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Types Of Property Tax Explained

posted 24 Feb 2013, 06:00 by Mpelembe   [ updated 24 Feb 2013, 06:01 ]
Several famous people including Benjamin Franklin have said
over the centuries that the only certain things in life are
death and taxes!

While we can't help with the former, we can with tax – and

especially helping you to understand property tax.

It's an unfortunate fact of life that you could be charged
money in the form of a tax when you move house, especially if
you are a property developer trying to make a profit.

There are several different ways that you can be stung. And
while this article can't help you legally minimise your property
tax bill (there are plenty of accountants who will do that), it
can at least make you aware what you might end up paying.

Here are the main types of property tax explained and explored:

Stamp duty

This is the main way most people in the UK pay a tax on their
home. It's a tax that has been around for more than 300 years,
and was introduced as a tax on written documents that needed a
physical stamp to be attached. These days it exists primarily as
a tax on the transfer of shares and securities, and in a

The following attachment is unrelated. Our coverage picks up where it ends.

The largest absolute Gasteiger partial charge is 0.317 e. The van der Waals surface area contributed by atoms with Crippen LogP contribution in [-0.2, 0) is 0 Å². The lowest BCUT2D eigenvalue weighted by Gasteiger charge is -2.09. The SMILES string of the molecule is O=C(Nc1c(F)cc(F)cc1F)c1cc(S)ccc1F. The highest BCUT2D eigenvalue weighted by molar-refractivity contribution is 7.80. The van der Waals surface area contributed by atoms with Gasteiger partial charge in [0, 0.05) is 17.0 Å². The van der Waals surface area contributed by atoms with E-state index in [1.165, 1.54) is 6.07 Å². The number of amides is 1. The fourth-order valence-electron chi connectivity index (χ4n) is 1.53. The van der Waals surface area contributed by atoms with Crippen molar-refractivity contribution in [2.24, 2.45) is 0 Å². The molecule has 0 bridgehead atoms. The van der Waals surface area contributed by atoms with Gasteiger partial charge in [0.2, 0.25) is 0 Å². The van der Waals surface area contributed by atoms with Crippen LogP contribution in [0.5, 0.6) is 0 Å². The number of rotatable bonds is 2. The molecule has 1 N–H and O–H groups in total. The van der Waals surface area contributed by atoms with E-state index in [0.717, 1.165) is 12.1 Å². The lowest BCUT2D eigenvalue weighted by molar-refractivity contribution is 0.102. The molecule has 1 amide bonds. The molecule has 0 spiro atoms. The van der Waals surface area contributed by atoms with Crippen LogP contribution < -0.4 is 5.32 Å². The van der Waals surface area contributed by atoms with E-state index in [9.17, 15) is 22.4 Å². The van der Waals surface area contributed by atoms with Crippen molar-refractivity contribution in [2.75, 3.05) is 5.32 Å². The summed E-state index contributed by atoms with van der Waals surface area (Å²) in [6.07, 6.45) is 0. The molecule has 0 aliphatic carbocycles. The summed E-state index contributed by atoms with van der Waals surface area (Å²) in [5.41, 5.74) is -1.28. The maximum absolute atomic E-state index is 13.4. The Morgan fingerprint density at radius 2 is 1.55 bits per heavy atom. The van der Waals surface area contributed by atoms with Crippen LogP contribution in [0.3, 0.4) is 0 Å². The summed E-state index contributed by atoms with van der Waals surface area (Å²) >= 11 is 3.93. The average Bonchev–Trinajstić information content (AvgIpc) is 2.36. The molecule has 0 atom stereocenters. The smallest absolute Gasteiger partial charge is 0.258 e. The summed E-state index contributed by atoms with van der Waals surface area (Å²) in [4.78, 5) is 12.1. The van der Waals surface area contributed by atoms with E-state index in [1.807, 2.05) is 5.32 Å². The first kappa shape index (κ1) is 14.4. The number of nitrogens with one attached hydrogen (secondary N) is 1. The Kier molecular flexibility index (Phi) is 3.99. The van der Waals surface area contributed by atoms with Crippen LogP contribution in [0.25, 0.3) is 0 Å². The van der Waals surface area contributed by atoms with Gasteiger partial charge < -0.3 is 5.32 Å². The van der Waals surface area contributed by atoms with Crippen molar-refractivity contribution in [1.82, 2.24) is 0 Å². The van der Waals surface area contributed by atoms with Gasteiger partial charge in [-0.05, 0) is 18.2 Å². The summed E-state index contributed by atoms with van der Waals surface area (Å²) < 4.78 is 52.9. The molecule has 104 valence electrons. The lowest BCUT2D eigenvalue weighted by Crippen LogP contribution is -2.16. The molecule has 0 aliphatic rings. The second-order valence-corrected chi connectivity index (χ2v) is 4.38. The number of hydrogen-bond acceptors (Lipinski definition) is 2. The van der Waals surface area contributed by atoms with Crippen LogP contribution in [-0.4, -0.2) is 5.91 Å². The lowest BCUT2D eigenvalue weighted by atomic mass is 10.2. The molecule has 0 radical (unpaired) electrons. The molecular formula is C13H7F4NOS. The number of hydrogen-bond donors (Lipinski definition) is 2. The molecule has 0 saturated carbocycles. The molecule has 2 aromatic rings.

different form, as a property tax.

You pay stamp duty land tax when you buy a house or other
property, and the amount of tax paid depends on the purchase
price. The current threshold for a domestic property is
£125,000. If the purchase price is below this – no tax charge
for you. But if the house costs between £125,001 and £250,000,
you'll pay 1 per cent of the purchase price in tax.

And that percentage goes up, the higher the asking price of the
house. If it's between £250,001 and £500,000 it's 3%. And for
homes worth more than half a million pounds, it's 4%.

There's one other exception if you are buying a house in an
area the government has declared a disadvantaged area. There you
don't pay any property tax if the purchase price is £150,000 or

Capital gains tax

This is a property tax that you pay when you sell your house –
but the good news is that most of us won't pay it. CGT doesn't
apply in most cases when you are selling your main home, only if
you are an investor and have extra properties that you wish to
sell. Then you amount of tax you pay will depend on your income
and how many other chargeable properties or other capital gains
you have made. It can be as low as nothing and as high as 40% of
the profits you have made! Most investors need an accountant to
help them plan for this and keep their tax bill as low as

Inheritance tax

Some people call this death tax, as you are only liable to pay
it when you inherit something from someone who has died. If it's
under the threshold of £285,000 you won't pay anything – but
anything above that is taxed at 40%. Thanks to the huge increase
in house prices over the last few years, there are many
"ordinary" people who have property worth that much, meaning
many more people are being stung by this tax. Years ago only
very rich people were hurt by it; current figures show 2.4
million people will now be affected when they die.

Again, a good accountant should be brought in as early as
possible to help plan and minimize this tax. It's relatively
easy and perfectly legal to change your estate years before you
die to prevent having to pay it.

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